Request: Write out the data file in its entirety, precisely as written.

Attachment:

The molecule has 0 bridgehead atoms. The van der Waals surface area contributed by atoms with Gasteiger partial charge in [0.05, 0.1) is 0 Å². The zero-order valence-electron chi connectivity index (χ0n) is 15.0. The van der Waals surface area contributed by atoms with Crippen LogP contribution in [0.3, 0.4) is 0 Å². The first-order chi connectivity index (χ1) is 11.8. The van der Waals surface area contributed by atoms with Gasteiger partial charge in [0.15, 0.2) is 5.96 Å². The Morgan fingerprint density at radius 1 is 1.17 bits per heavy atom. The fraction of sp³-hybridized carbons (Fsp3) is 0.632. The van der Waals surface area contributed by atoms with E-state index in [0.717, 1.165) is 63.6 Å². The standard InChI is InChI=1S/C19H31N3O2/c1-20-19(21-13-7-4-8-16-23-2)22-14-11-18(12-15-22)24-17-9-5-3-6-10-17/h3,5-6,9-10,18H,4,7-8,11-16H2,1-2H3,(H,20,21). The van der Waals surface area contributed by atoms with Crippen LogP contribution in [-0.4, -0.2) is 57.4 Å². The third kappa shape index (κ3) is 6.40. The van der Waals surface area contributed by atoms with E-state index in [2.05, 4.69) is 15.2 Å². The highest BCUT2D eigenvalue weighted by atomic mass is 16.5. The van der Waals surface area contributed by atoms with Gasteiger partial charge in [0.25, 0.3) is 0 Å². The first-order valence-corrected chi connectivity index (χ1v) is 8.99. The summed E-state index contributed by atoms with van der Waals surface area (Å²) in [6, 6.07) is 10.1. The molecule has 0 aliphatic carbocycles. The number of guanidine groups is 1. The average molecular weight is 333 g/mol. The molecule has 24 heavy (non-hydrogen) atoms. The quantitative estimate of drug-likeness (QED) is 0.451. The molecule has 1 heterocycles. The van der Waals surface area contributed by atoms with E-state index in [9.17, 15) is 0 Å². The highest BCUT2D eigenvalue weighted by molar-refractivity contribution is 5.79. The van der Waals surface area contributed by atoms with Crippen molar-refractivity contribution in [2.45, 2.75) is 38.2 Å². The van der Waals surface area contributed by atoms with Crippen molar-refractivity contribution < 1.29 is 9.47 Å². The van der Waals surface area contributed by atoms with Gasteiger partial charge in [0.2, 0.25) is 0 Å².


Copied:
The molecule has 0 bridgehead atoms. The van der Waals surface area contributed by atoms with Gasteiger partial charge in [0.05, 0.1) is 0 Å². The zero-order valence-electron chi connectivity index (χ0n) is 15.0. The van der Waals surface area contributed by atoms with Crippen LogP contribution in [0.3, 0.4) is 0 Å². The first-order chi connectivity index (χ1) is 11.8. The van der Waals surface area contributed by atoms with Gasteiger partial charge in [0.15, 0.2) is 5.96 Å². The Morgan fingerprint density at radius 1 is 1.17 bits per heavy atom. The fraction of sp³-hybridized carbons (Fsp3) is 0.632. The van der Waals surface area contributed by atoms with E-state index in [0.717, 1.165) is 63.6 Å². The standard InChI is InChI=1S/C19H31N3O2/c1-20-19(21-13-7-4-8-16-23-2)22-14-11-18(12-15-22)24-17-9-5-3-6-10-17/h3,5-6,9-10,18H,4,7-8,11-16H2,1-2H3,(H,20,21). The van der Waals surface area contributed by atoms with Crippen LogP contribution in [-0.4, -0.2) is 57.4 Å². The third kappa shape index (κ3) is 6.40. The van der Waals surface area contributed by atoms with E-state index in [2.05, 4.69) is 15.2 Å². The highest BCUT2D eigenvalue weighted by atomic mass is 16.5. The van der Waals surface area contributed by atoms with Gasteiger partial charge in [0.25, 0.3) is 0 Å². The first-order valence-corrected chi connectivity index (χ1v) is 8.99. The summed E-state index contributed by atoms with van der Waals surface area (Å²) in [6, 6.07) is 10.1. The molecule has 0 aliphatic carbocycles. The number of guanidine groups is 1. The average molecular weight is 333 g/mol. The molecule has 24 heavy (non-hydrogen) atoms. The quantitative estimate of drug-likeness (QED) is 0.451. The molecule has 1 heterocycles. The van der Waals surface area contributed by atoms with E-state index in [9.17, 15) is 0 Å². The highest BCUT2D eigenvalue weighted by molar-refractivity contribution is 5.79. The van der Waals surface area contributed by atoms with Crippen molar-refractivity contribution in [2.45, 2.75) is 38.2 Å². The van der Waals surface area contributed by atoms with Crippen molar-refractivity contribution < 1.29 is 9.47 Å². The van der Waals surface area contributed by atoms with Gasteiger partial charge in [0.2, 0.25) is 0 Å².